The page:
Fried and True
September 1, 2006
Source: Food Service News
Fryer Management Program Helps to Trim Costs, Improve Food Quality and Reduce Accidents, Burns.
With North America’s propensity for fried foods, deep fryers are key to almost every commercial kitchen, but oftentimes given the least amount of attention. However, an outsourced fryer management program that assumes all fryer cleaning and maintenance tasks addresses a number of critical issues:
- It reduces the constant threat of accidents, burns and other injuries associated with the dangerous task of removing oil and cleaning or “boiling out” deep fryers. According to a study by the National Institute for Occupational Safety and Health (NIOSH) during a two-year period, emergency rooms treated almost 45,000 injuries suffered by teenage restaurant workers and nearly half of the injuries involved hot grease.
- Because a fryer management program increases the life of cooking oil, some restaurants can see their oil costs reduced by as much as 60 per cent, sometimes resulting in thousands of dollars in savings each year.
- The improved quality of cooking oil translates into better-tasting food. ABC Research Corporation, a full-service food-testing laboratory in Gainesville, Fla., found that effective filtering removes almost half of the polar compounds that cause the degradation of cooking oil. Accurate temperature checks also ensure that thermostats are not out of calibration, resulting in food not being cooked properly.
- Effective ¡maintenance can extend the lifespan of deep fryers. While manufacturers say fryers should last four to five years, misuse and poor maintenance can sometimes cause fryers to break down in as little as 18 to 24 months. With fryer costs ranging from $900 to $ 1,900, the replacement costs can be considerable.
- Commercial kitchens can realize savings of 50 percent simply through improved fryer practices that go beyond filtering, alone. Knowing when to optimally dispose of degraded oil in order to extend its cooking life, when to turn fryers on so that oil isn’t wasted and ensuring that food is cooked at the proper temperatures are all practices that result in lower costs and improved food quality.
Yet many kitchens overlook the fact that producing a fried food product is one of a kitchen’s most expensive tasks because of the cost of cooking oil. The use of cooking oil can be one of the most expensive product overheads in a kitchen. The costs can add up quickly given the 4.5 billion pounds of French tries that Americans consumed last year along with hundreds of millions of pounds of chicken wings.
Still, many commercial kitchens give their deep fryers the attention given a bothersome fly on a hot, summer day. You’re annoyed at having to deal with it in the first place, but forget about it as soon as it’s out of sight. That being said, cooking oil filtration is often done in one of three ways:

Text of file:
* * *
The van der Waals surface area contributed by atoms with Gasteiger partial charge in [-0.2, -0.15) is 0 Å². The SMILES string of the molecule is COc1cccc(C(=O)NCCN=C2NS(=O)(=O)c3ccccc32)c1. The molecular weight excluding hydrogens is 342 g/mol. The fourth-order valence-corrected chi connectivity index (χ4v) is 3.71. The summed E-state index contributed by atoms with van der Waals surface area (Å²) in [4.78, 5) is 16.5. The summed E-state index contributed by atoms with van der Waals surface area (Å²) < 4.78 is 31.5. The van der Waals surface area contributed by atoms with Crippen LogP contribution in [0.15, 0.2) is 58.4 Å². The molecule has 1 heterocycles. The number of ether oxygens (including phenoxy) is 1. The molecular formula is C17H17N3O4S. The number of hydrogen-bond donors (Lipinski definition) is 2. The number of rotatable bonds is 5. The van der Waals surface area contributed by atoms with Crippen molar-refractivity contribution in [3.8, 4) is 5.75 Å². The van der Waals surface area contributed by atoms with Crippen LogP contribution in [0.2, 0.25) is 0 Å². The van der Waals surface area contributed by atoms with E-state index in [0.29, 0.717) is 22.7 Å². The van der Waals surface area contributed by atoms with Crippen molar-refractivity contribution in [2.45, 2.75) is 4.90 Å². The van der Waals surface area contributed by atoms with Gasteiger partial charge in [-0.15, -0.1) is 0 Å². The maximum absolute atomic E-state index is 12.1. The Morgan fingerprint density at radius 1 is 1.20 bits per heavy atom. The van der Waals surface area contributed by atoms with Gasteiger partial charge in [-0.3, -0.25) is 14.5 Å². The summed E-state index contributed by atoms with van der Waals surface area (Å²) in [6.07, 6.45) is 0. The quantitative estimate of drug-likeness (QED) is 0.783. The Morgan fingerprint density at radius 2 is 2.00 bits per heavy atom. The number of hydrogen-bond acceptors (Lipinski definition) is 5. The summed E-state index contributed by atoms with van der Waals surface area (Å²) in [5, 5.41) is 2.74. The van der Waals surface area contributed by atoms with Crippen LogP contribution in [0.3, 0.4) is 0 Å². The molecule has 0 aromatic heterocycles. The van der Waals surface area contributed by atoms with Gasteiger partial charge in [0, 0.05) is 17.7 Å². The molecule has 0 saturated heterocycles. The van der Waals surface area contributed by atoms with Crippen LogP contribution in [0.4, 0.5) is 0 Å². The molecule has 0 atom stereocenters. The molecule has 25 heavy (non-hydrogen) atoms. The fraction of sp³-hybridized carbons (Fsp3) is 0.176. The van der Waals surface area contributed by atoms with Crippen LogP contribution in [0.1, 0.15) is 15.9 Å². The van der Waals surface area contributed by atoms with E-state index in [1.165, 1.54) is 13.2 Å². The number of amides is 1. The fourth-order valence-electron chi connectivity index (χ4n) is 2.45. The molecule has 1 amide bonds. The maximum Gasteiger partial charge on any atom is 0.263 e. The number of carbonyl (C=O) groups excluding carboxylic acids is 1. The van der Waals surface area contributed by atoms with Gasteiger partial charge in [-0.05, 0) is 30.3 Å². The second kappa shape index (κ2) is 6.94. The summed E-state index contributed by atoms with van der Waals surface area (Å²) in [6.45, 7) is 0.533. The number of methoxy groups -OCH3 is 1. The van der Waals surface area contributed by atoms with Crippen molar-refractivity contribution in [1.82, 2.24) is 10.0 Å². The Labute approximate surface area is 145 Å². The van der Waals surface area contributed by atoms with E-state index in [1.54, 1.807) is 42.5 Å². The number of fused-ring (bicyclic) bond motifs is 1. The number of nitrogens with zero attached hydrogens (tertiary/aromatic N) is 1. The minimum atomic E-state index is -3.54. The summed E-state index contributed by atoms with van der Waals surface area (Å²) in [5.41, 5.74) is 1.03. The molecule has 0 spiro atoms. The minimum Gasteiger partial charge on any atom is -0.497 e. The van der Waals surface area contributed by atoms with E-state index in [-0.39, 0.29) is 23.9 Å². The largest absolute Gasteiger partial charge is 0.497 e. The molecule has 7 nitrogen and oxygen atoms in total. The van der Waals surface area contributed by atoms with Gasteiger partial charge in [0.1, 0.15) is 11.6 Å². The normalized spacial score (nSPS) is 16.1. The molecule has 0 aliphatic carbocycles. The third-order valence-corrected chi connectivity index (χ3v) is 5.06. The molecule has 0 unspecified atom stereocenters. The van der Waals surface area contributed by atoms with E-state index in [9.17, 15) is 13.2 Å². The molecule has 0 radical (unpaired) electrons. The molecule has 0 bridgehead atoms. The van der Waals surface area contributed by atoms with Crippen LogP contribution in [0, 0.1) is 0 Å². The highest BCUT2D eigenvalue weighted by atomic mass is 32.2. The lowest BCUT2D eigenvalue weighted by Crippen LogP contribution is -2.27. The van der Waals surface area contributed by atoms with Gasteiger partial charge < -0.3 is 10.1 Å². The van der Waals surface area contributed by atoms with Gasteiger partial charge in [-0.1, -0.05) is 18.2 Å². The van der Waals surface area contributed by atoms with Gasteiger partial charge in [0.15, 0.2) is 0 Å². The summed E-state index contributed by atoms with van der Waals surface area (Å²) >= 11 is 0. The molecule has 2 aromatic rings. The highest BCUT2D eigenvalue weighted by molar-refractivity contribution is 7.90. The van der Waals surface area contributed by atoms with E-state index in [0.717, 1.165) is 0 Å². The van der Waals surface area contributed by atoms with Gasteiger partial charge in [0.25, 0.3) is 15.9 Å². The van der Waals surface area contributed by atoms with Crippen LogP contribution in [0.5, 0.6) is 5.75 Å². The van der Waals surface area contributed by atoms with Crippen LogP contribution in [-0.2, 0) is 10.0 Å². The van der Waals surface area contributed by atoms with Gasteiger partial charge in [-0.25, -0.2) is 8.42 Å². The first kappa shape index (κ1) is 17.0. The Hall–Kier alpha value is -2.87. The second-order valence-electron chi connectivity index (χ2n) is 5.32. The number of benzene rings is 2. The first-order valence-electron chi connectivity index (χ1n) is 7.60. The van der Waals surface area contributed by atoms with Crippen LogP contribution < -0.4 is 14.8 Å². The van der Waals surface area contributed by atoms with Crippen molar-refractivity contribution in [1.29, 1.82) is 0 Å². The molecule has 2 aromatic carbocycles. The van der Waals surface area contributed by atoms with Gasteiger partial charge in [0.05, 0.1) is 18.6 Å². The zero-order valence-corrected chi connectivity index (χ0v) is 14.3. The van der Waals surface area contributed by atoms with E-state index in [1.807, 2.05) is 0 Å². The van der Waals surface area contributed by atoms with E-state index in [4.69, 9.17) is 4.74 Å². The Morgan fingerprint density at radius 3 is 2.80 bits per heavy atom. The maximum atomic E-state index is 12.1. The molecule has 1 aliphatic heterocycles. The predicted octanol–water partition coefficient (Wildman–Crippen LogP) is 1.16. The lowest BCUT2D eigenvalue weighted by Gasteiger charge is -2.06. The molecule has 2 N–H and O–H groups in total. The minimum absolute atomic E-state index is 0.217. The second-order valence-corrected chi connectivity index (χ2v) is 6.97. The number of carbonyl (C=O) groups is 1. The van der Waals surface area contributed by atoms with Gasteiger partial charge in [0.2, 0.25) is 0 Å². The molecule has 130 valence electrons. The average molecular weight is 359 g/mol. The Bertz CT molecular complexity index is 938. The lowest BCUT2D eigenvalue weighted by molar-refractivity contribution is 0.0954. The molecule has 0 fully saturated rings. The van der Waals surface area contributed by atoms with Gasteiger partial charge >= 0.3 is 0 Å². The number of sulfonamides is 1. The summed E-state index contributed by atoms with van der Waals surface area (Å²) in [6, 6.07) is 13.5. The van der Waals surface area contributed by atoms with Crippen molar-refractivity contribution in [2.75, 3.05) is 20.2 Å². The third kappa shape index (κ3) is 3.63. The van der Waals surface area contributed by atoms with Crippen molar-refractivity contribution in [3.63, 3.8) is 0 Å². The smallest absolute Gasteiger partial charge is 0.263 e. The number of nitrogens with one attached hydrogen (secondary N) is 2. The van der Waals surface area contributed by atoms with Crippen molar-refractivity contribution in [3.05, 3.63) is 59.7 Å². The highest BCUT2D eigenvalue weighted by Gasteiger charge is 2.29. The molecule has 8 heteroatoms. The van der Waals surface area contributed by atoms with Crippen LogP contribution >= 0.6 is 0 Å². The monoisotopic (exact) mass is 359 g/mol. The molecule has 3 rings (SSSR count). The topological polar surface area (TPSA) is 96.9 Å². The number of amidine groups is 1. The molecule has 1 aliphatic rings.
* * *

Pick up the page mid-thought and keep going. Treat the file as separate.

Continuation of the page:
Minimal Intervention. It consists of straining the oil through a paper filter. It’s a crude approach but better than doing nothing at all.
Built-in Fryer Filtration Systems. Many deep fryers have this feature but it is ineffective because it is a gravity-fed system that simply strains the oil. Most built-in filtration systems are capable of filtering contamination particles to 250 microns in size. An outsourced fryer management program can filter to a level of two to three microns. For comparison’s sake, a gram of salt is equal to 60 microns and the human eye can see particles to 40 microns.
Conversely, the services of an outsourced fryer management program include vacuum-based cleaning of fryers and micro-filtration of cooking oil, accomplished by pumping the 35O-degree oil through a filtration system. Because the oil is filtered while heated, its viscosity is reduced and filtering improved.
Still, among the biggest concerns of operators is that the cleaning and maintenance of commercial fryers remains a dangerous task for food service employees who are not properly trained, often resulting in serious burns, falls and other injuries. Consider:
- Researchers have found that tens working in fast-food restaurants are six times more likely to be burned than teens working in any other industry.
- The food service industry experiences the highest number of burns of any employment sector, about 12,000 each year. Cooks, food handlers, kitchen workers and wait staff are all listed among the top 50 occupations at risk for on-the-job burn injury.
- One l6-year-old crew cook in a Minnesota fast-food outlet was burned over much of his body as he was pushing a container of hot grease outside to filter it. As he reached the door, the container slipped and the lid popped off, spilling the scalding grease all over him.
Many of these accidents occur because deep fryer maintenance is often left to young and inexperienced teenagers. Most restaurants simply throw away their cooking oil late at night after the kitchen has closed, often leaving the task to teenagers who are pressed for time and take shortcuts. It usually takes an hour for the hot oil to cool down, but impatience gets the best of many unlucky workers.
Performing accurate fryer temperature checks using state-of- the-art equipment is another often overlooked task for many kitchens. Inaccurate thermostats increase the danger and risk of oil reaching “flash point” which may cause a fire.
Using a fryer management service is somewhat akin to having insurance. The program’s benefits – reduced accident and labor claims, improved morale because an unwelcome task has been eliminated and lower labor costs because employees have more time for other responsibilities – are often overlooked until an unnecessary and preventable accident occurs.
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